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Saturday, March 2

Gapers Block

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This week's question was submitted by Michael.

Q: Someone told me that Lincoln Park was gang turf many years ago and that Wicker Park was also a bad neighborhood in the 1980s. I'm not a native and gentrification seems to work in strange ways here. I was wondering where I could find out more about [the] history of redevelopment anywhere on the North or Northwest part of town.

Thanks so much for your question. As a librarian, I love answering questions that require me to pull together a bibliography or pathfinder on a particular topic. In a real library setting, I would have been able to get feedback from you to target exactly the kinds of resources you're looking for. Instead, here I've just done my best to capture a broad range of materials that touch on your topic to give you an idea of the variety of information available in the hope that something here will peak your interest.

Except where noted, most of the books listed can be found at the Chicago Public Library.


This collection of titles deals with gentrification in the narrowest sense possible. You'll see they are all dissertation manuscripts, but if you want to know how gentrification works in Chicago, these may be a good place to look.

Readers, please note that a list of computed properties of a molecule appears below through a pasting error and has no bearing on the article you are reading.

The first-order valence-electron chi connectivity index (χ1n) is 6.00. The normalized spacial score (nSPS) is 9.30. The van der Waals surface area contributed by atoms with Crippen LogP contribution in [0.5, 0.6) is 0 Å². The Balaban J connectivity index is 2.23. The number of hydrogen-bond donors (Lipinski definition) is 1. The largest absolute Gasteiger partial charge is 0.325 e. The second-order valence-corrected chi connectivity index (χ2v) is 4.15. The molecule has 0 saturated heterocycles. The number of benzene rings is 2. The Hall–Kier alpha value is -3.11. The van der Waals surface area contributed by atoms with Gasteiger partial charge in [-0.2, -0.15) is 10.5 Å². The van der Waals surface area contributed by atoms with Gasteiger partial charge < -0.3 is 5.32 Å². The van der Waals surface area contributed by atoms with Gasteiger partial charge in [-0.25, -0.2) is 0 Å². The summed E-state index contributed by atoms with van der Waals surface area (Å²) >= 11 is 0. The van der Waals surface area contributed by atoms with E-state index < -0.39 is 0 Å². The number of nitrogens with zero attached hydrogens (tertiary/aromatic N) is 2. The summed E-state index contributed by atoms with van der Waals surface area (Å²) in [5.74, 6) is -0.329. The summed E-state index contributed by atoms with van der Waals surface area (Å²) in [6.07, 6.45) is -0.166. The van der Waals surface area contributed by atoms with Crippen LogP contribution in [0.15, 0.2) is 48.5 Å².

Kalkstein, Melissa. "Gentrification: The Effect of Local Government on Neighborhood Renovation in Chicago neighborhoods." Diss. Illinois State U, 1998.

Metzgar, Judd. "The Effects of Gentrification on Housing Displacement in the Wicker Park Community." Diss. DePaul U, 1999.
This thesis paper is available at the DePaul University library.

Patton, Mary Alice. "Gender and Gentrification: Who Moves In, Who Stays and How They Differ." Diss. Depaul U, 2002.
This thesis paper is also available at the DePaul University library and focuses specifically on the North Side of Chicago and the neighborhoods of Rogers Park, Edgewater, Lakeview and Lincoln Park.

Urban Renewal and Community Development

Although these are still fairly "academic," the following books deal a little more broadly with the idea of neighborhood change in Chicago. The first few titles were written by the late Ed Marciniak, a national expert on public housing and champion of a number of social justice issues. A life-long Chicagoan, Marciniak taught at Loyola University Chicago and was president of the school's Institute of Urban Life from 1973 until his death this past May.